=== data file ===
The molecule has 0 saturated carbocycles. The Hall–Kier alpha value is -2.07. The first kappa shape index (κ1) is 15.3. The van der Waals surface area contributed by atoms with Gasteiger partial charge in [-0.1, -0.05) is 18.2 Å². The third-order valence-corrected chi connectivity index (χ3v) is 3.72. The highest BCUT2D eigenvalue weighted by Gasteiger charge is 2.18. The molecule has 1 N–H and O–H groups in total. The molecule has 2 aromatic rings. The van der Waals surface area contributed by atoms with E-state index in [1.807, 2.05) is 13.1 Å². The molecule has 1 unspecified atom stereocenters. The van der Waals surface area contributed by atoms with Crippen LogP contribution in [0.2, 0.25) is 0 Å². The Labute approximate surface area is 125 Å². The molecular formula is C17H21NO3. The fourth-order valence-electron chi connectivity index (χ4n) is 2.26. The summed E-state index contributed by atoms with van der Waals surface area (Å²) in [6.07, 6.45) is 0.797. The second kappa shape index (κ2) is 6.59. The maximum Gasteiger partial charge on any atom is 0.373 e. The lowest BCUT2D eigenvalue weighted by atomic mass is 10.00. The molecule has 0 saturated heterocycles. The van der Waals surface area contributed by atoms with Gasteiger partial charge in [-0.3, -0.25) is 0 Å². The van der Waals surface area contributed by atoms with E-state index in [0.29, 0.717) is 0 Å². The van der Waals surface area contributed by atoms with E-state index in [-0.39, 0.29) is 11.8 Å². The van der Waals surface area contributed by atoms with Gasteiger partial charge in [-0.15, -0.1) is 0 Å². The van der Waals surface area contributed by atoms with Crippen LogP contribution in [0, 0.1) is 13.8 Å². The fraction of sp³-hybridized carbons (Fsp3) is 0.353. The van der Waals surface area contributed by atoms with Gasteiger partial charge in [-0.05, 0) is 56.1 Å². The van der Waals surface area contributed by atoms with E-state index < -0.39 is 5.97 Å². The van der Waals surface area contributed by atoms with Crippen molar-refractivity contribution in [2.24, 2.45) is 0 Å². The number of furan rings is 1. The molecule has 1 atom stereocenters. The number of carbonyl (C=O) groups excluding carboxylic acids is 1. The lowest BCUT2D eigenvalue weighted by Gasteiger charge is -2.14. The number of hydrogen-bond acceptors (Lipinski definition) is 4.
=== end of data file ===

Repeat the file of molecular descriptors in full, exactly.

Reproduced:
The molecule has 0 saturated carbocycles. The Hall–Kier alpha value is -2.07. The first kappa shape index (κ1) is 15.3. The van der Waals surface area contributed by atoms with Gasteiger partial charge in [-0.1, -0.05) is 18.2 Å². The third-order valence-corrected chi connectivity index (χ3v) is 3.72. The highest BCUT2D eigenvalue weighted by Gasteiger charge is 2.18. The molecule has 1 N–H and O–H groups in total. The molecule has 2 aromatic rings. The van der Waals surface area contributed by atoms with E-state index in [1.807, 2.05) is 13.1 Å². The molecule has 1 unspecified atom stereocenters. The van der Waals surface area contributed by atoms with Crippen LogP contribution in [0.2, 0.25) is 0 Å². The Labute approximate surface area is 125 Å². The molecular formula is C17H21NO3. The fourth-order valence-electron chi connectivity index (χ4n) is 2.26. The summed E-state index contributed by atoms with van der Waals surface area (Å²) in [6.07, 6.45) is 0.797. The second kappa shape index (κ2) is 6.59. The maximum Gasteiger partial charge on any atom is 0.373 e. The lowest BCUT2D eigenvalue weighted by atomic mass is 10.00. The molecule has 0 saturated heterocycles. The van der Waals surface area contributed by atoms with Gasteiger partial charge in [-0.3, -0.25) is 0 Å². The van der Waals surface area contributed by atoms with E-state index in [0.29, 0.717) is 0 Å². The van der Waals surface area contributed by atoms with E-state index in [-0.39, 0.29) is 11.8 Å². The van der Waals surface area contributed by atoms with Gasteiger partial charge in [-0.15, -0.1) is 0 Å². The van der Waals surface area contributed by atoms with Crippen LogP contribution in [0, 0.1) is 13.8 Å². The fraction of sp³-hybridized carbons (Fsp3) is 0.353. The van der Waals surface area contributed by atoms with Gasteiger partial charge in [-0.05, 0) is 56.1 Å². The van der Waals surface area contributed by atoms with E-state index < -0.39 is 5.97 Å². The van der Waals surface area contributed by atoms with Crippen molar-refractivity contribution in [2.24, 2.45) is 0 Å². The number of furan rings is 1. The molecule has 1 atom stereocenters. The number of carbonyl (C=O) groups excluding carboxylic acids is 1. The lowest BCUT2D eigenvalue weighted by Gasteiger charge is -2.14. The number of hydrogen-bond acceptors (Lipinski definition) is 4.